The only rental car he could find was a midnight blue Lincoln Mark VI with cruise control and power windows -- not the sort of thing a liberal delegate from Northern Virginia wanted to be seen driving to the state Democratic convention.
But with an ailing Impala in the repair shop, a rapidly fading liberal dream to defend, and two children eager to get to the beach, Arlington conventioneer Richard Barton couldn't afford to be picky.
"That's all I need," Barton, a Washington lobbyist committed to the lieutenent governor candidacy of liberal Ira M. Lechner had groaned. "Now I'll look like a Republican."
By the time the weekend convention was over, Virginia's whole Democratic Party looked a little more Republican. Barton's old friend Lechner had gone down to defeat, his appeals to labor, blacks, women and the underprivilged rejected in a partywide shift to the right.
For party leaders anxious for victory in November, the new worry was whether the concessions made by gubernatorial candidate Charles S. (Chuck) Robb and lieutenant governor candidate Richard J. Davis would be enough to keep liberals, who provide much of the manpower and energy for state campaigns, from bolting the party.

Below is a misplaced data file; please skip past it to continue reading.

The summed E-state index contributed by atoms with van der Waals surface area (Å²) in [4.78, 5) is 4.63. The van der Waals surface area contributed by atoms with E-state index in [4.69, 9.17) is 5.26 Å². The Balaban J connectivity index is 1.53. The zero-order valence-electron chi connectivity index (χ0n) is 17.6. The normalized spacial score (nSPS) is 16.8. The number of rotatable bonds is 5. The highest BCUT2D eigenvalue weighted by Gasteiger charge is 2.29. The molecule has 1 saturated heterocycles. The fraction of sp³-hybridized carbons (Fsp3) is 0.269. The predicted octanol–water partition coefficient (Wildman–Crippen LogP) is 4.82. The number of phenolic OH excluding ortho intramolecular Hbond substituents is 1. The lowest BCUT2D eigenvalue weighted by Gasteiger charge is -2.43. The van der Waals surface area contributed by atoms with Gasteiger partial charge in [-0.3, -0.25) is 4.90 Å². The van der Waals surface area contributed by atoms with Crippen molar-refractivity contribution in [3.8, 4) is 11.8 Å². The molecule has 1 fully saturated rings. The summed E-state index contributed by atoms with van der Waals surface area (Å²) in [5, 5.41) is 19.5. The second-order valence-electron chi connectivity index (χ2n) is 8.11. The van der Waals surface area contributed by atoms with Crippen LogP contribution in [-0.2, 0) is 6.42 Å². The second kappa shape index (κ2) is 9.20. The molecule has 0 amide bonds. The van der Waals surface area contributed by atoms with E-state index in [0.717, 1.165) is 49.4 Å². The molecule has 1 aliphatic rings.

If the 43-year-old Barton is any indication, the party may be in luck. Today, as he lay on the beach protecting his bureaucratic pallor under an umbrella, Barton rejoiced that the carnage from the liberal-conservative showdown had not been worse.
"From the very beginning, most of us [liberals] knew we were going to lose" he said. "But that doesn't mean I'll give up on the party. I'd rather be the liberal wing of the winning party then let the Republicans win and not having a chance at all."
It is too early to tell whether other liberals will come away from the convention with similarly conciliatory feelings, but for Barton the weekend in Virginia Beach wasn't quite the disaster it might have been.
When Barton woke up Friday morning in his three-bedroom brick home in North Arlington, he systematically ticked off his chores for the day: pick up the car at the repair shop, remind the neighbor to feed the cat, pack, pick up the kids at school, drive to Virginia Beach, plunk the kids at the Holiday Inn, and arrive at the cavernous convention hall before the other 5,000-plus conventioneers had started their evening session.